Tuesday, November 23, 2010

1984 Steinberger XL2 Bass


Hi there!

Back in the 1980s, everybody and their brother wanted one of these: a 1984 Steinberger XL2 4-string bass. I have owned a half dozen of these basses over the past 20 years, and this one is a peach, from a condition and playability standpoint.

These basses were very innovative, with composite materials construction and rock solid electronics and tone. The original run of L series basses was from 1979 to 1995. Gibson bought Steinberger out in 1987 and sent the company straight into the K hole.

If you ever go looking for a Steinberger L series bass, this is THE model to buy. The couple of hundred earliest "transition" XL2 basses have all of the best features from both the L2 and the later XL2.

From the L2: a. warmer EMG "SS" pickups (as opposed to the "HB" models which replaced them. b. more comfortable and cooler looking plug-in curved leg rest. c. rounder neck profile.


From the XL2: a. engraved logo (not a sticker). b. cleaner looking face-plate attached from the rear. c. headpiece designed for double-ball strings (the L2 headpiece was designed before double-ball strings were available).

The body on this one is in great shape, with no modifications or unseemly damage. There some swirl marks and normal play wear evident, but no signs of abuse. There is the slight groove that these get on the back from where the strap button on the pivot plate slides across the bass.


The neck is tdf. The frets have very little wear, and will hold up for years. It may have been refretted at some point. If so, they did a marvelous job. There are no weird bends or lumps on this one. There is a small nick (1/32"), back of neck at around the 3rd fret region. There is no truss rod, so of course there are no truss rod issues…

The pickups and the electronics work fine. It has the original pickups, pots and wiring.

All of the hardware is original. The tuners work well. It still has a battery cover and the super rare plug in leg rest.


The serial number is 1903, which dates this to 1984, and this one was made in Newburgh, NY. Brrr.

It plays great, and it is solid. It sounds great and would work well for most any gig. Just be prepared for the questions when you pull it out of the bag.

10 comments:

  1. Hey Rex,nice site.I bought my XL2 in 1985 loved it from day one,and of all the bass guitars that I owned, it was the only one I ever played.In 2005 I did something really stupid,I sold it.A day does not go by that I regret doing so.I'd love to get my hands on another one. CHEERS

    ReplyDelete
  2. Thanks for the kind words!

    I know what you mean. In some small way, I miss almost every guitar or bass I have ever owned. I miss the Steinbergers a bit more.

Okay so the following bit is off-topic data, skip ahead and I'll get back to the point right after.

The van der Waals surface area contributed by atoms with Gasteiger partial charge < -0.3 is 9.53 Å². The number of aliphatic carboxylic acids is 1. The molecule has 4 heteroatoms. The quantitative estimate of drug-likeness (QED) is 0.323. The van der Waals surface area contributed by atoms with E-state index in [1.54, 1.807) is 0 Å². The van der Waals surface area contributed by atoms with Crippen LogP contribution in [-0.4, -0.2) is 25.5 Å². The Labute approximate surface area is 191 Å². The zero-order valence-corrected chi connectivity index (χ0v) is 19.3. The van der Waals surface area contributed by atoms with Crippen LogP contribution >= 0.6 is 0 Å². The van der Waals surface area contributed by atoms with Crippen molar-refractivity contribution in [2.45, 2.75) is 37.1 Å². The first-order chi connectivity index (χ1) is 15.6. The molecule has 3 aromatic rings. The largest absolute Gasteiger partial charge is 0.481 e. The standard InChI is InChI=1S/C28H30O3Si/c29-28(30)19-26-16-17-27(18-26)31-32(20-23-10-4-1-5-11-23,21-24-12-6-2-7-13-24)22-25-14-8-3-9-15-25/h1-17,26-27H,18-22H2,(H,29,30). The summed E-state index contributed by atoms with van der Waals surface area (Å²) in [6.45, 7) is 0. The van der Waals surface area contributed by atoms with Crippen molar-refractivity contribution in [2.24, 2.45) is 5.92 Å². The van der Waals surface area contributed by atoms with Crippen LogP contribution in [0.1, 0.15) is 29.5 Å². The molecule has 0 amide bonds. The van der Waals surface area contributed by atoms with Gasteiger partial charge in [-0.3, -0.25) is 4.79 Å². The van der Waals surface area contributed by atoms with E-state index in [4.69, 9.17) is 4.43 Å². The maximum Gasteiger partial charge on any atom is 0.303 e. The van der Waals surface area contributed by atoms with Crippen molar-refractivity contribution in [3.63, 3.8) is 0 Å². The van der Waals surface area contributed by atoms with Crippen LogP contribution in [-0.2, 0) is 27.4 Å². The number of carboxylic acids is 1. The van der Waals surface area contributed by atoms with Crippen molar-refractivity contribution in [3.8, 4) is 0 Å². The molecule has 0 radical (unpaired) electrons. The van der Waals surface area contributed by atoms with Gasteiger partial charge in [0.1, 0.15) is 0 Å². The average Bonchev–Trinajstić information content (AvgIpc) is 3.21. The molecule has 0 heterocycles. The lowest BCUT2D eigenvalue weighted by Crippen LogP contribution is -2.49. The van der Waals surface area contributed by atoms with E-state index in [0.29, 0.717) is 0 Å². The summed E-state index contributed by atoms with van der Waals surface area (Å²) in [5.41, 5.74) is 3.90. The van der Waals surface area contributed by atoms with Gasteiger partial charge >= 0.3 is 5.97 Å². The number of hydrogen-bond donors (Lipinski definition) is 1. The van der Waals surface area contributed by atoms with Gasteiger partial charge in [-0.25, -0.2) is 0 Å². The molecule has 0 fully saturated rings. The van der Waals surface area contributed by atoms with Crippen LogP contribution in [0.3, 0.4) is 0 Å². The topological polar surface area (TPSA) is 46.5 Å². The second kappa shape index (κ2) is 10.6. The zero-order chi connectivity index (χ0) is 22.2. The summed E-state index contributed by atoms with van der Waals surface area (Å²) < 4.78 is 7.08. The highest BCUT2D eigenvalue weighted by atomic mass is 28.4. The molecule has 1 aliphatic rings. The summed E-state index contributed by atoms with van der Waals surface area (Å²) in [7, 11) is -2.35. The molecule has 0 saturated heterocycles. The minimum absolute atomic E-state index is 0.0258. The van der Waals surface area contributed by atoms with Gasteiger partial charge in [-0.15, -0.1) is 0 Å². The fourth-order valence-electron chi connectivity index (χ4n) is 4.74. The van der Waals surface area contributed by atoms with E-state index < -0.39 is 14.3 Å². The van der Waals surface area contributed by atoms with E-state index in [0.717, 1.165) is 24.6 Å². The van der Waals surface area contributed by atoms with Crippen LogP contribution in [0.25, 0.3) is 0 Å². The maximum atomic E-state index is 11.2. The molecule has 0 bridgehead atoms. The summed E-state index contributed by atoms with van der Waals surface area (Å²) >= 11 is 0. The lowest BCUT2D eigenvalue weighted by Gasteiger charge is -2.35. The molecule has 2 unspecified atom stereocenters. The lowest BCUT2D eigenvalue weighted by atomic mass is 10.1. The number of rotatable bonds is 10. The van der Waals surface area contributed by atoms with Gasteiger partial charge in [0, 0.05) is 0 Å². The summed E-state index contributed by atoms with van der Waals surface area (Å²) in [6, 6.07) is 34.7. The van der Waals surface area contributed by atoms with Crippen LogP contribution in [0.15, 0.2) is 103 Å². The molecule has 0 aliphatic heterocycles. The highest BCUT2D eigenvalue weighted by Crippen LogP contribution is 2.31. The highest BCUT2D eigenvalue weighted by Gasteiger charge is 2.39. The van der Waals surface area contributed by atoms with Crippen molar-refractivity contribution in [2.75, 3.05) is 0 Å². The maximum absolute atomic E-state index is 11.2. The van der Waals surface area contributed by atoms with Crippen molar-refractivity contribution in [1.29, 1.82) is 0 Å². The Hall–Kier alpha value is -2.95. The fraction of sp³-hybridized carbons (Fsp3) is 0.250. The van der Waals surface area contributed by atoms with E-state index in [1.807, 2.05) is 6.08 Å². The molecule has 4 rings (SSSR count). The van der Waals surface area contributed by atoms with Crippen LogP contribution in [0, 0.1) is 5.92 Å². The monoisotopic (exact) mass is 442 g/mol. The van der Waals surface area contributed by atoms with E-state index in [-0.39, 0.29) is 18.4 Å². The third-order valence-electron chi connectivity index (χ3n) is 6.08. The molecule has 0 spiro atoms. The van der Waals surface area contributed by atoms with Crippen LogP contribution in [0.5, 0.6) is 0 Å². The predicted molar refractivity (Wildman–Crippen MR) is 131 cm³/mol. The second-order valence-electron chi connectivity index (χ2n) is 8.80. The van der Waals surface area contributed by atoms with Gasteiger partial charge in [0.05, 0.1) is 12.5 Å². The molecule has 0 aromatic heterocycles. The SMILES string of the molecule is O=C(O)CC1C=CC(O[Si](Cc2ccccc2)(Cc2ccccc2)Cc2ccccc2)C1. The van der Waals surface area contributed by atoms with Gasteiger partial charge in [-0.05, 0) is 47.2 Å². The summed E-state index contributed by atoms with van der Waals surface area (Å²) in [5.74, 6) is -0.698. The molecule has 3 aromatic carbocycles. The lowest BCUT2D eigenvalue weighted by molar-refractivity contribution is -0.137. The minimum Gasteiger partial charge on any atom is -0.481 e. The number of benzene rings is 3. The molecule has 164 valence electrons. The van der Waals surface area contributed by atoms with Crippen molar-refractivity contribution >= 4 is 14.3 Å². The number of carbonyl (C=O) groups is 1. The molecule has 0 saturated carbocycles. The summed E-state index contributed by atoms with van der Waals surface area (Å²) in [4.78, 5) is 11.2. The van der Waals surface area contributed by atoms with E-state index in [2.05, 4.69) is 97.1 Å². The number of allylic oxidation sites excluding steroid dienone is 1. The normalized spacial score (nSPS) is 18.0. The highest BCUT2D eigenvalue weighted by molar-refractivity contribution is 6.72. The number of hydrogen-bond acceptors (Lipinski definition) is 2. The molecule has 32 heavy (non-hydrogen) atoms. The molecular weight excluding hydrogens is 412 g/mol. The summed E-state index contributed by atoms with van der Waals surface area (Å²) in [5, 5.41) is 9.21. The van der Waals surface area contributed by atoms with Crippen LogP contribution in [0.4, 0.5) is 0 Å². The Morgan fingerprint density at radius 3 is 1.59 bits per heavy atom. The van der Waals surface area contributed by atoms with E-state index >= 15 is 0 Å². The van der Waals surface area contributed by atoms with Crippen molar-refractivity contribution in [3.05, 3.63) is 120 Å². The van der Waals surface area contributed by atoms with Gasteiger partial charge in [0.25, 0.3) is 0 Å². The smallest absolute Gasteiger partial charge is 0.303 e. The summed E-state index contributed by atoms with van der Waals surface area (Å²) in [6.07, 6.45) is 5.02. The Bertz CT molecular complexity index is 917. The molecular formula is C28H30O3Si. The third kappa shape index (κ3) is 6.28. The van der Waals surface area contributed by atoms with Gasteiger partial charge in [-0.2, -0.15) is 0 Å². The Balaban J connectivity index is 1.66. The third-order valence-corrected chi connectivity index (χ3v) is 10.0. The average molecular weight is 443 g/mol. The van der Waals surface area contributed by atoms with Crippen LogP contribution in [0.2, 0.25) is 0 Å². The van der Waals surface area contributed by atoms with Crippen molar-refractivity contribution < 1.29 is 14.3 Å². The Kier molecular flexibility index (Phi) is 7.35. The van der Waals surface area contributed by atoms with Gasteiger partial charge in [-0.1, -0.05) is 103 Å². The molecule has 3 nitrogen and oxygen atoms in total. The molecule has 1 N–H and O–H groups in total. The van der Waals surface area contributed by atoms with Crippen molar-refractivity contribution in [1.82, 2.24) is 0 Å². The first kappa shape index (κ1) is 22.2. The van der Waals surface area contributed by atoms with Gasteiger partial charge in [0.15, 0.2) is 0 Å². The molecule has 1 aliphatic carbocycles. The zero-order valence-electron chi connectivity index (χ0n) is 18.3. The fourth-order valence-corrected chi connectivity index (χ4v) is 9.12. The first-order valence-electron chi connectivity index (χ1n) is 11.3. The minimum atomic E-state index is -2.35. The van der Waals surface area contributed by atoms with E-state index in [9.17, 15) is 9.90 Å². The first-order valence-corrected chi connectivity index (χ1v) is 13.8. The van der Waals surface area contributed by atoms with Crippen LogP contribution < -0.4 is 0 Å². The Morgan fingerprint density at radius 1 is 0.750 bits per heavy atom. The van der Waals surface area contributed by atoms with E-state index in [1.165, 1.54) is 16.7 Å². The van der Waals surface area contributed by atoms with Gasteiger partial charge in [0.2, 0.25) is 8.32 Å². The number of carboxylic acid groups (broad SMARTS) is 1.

Mahalo!

    Rex

    ReplyDelete
  3. Hi Rex,
    I share your love for Steinbergers. I own L2 #0018 and I'm thinking of selling it....that is, I WAS until I read your note about the remorse you feel. Maybe I shouldn't. I've done next to zero marketing and already quite a few people have showed interest. Do you think I should just hang onto it? I don't really NEED the dough. I don't know. Whatcha think? - Stu

    ReplyDelete
  4. Hey Stu.

    If you like the way it plays I would say to hold onto it if at all possible.

    But if you need to sell it, it is very collectible with a build date of August 1981. That is pretty much the first full month of production for the model.

    If you can, wait to sell it until the economy picks up a little, as things are not selling too well right now. If you get a chance check out my series on selling your guitar on the internet. Make sure you get lots of good pictures.

    Good luck!

    Rex

    ReplyDelete
  5. Rex,

    Great blog. I traded my 1985 XL2 years ago and regretted every second. Luckily, I hooked up with Steinberworld and Don Greenwald to buy another recently. It's a bit later year than my original, but it plays and sounds even better than I remember. My advice to anyone owning one of these would be to hold on to it. It also is a breeze to travel with.

    I've also read conflicting interviews with Geddy Lee about the sound. Sometimes he says the compact size was the reason for switching, especially for the keyboard albums, while other times he cites the great sound. One time he said the Steinberger just didn't sound good. I would never go against my IDOL, but he did come out with his own signature bass series...so who knows. And, by the way, who am I to criticize someone's opinion, especially about music!

    CKL

    ReplyDelete
  6. Mine is missing the leg rest. Looking at that leg rest, I wonder if a portion of a wooden drum hoop would work if you could somehow come up with a plug-in piece.

    ReplyDelete
  7. I have a XL2 I believe ,Serial number 2517 .
    any info would be great .. looking to sell possibly . Joewaldrop37@hotmail.com

    ReplyDelete
  8. Hi,
    I have two L2's, took me ages to locate one, then i ended up with two.
    It would be hard to part with either one as they are lovely to play.
    One is 1982 and the other 1983, both Steinberger Sound Brooklyn.

    ReplyDelete
  9. hi is this for sale? ill buy it

    ReplyDelete
  10. braini7core@gmail.com ill buy it cash let me know

    ReplyDelete